3. So about the giant holes in the ground?
Large equipment arrives on site! Skyscraperpage and Skyscrapercity forum posters begin streaming photos of inactive excavators and dozers sitting motionless on an asphalt parking lot. It is a stage that screams commitment from the developer and that the bureaucratic process of permitting has given way to a soft green light of approval. Soon, thousands of truck yards of soil will be removed at a seemingly quick pace to prepare the site for the parking garage that will sit below the building. To some it may seem like a quick process and to other development enthusiasts, a painfully slow process, but most, if not all, city excavation work rates depend on how quickly a truck can arrive on site to remove the soil. For a large project, like the projects previously mention, with decent access, contractors will strive for over a hundred trucks per day until excavation is complete. Excavation durations vary from project to project, but can last from a few weeks to a few months. From this, it is logical to deduce as truck access is limited, excavation production rates will drop. A traffic jam on I-5, construction schedule delay. Mariners game, potential construction delay. These common delays can be accounted for in schedule float.
Where does all the dirt go? A common question when watching hundreds of truck loads of dirt leaving downtown Seattle each day. Locations vary, but a common answer would be “to fill up big holes”. Mining companies that have completed the process of removing precious metals, will charge companies to dump dirt back into the pit. A brilliant business practice that nets mining companies profits during the mining and reclamation process. Depending on the quality of soil, excavation spoils will also be used as fill for suburban site development or other nearby reclamation projects. It is actually quite astonishing how many holes need to be filled in the region. Even during this current construction boom, constructions companies will rarely have an issue finding a place to dump dirt.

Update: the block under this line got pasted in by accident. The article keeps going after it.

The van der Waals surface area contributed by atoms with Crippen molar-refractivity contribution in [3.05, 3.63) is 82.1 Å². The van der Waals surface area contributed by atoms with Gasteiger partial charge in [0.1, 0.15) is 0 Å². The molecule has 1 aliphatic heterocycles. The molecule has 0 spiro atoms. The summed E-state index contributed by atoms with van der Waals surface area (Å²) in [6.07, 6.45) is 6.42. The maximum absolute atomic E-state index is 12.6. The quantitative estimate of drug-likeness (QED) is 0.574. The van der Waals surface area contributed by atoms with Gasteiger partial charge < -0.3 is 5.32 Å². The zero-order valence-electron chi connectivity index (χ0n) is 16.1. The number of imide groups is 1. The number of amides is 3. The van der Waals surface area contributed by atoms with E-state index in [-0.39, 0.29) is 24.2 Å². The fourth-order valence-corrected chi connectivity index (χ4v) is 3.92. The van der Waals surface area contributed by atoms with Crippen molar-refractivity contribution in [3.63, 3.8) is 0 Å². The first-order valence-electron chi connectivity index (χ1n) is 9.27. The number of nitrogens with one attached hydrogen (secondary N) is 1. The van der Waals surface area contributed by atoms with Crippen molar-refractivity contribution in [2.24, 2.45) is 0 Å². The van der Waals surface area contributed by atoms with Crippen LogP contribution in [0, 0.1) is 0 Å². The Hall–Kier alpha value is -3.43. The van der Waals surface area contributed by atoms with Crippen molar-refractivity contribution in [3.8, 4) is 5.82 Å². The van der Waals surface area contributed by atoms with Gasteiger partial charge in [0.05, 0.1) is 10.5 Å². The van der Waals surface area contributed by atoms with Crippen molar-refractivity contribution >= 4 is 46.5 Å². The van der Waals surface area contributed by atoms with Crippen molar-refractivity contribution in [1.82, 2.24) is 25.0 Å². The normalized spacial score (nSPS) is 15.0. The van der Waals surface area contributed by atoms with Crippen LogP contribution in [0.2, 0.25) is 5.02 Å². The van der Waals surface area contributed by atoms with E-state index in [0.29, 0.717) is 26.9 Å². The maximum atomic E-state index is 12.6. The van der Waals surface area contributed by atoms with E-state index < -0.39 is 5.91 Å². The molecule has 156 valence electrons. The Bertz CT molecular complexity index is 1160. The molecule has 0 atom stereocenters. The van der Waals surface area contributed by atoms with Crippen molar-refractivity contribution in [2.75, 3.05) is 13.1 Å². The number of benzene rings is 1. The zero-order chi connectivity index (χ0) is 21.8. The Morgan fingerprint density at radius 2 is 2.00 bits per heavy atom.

4. How many tower cranes can you count from Kerry or Lake Union Park?
The current hot commodity in construction. With Seattle and Bellevue booming, construction cranes are on backorder and its easy to see why. Rental prices fluctuate depending on size and general supply, but typically range between $20,000 and $30,000 per month per crane. Tower cranes are essential for mobilizing materials, removing excess dirt, removing equipment from the pit, pouring concrete and aiding in site mobility. Most large new multi story buildings, excluding townhome complexes, will take advantage of a tower crane during construction. Tower cranes must be ordered and ready for delivery once excavation bottoms out. Once the desired lowest level is obtained, contractors will be quick to immediately begin pouring tower crane footings so the construction schedule can keep pace.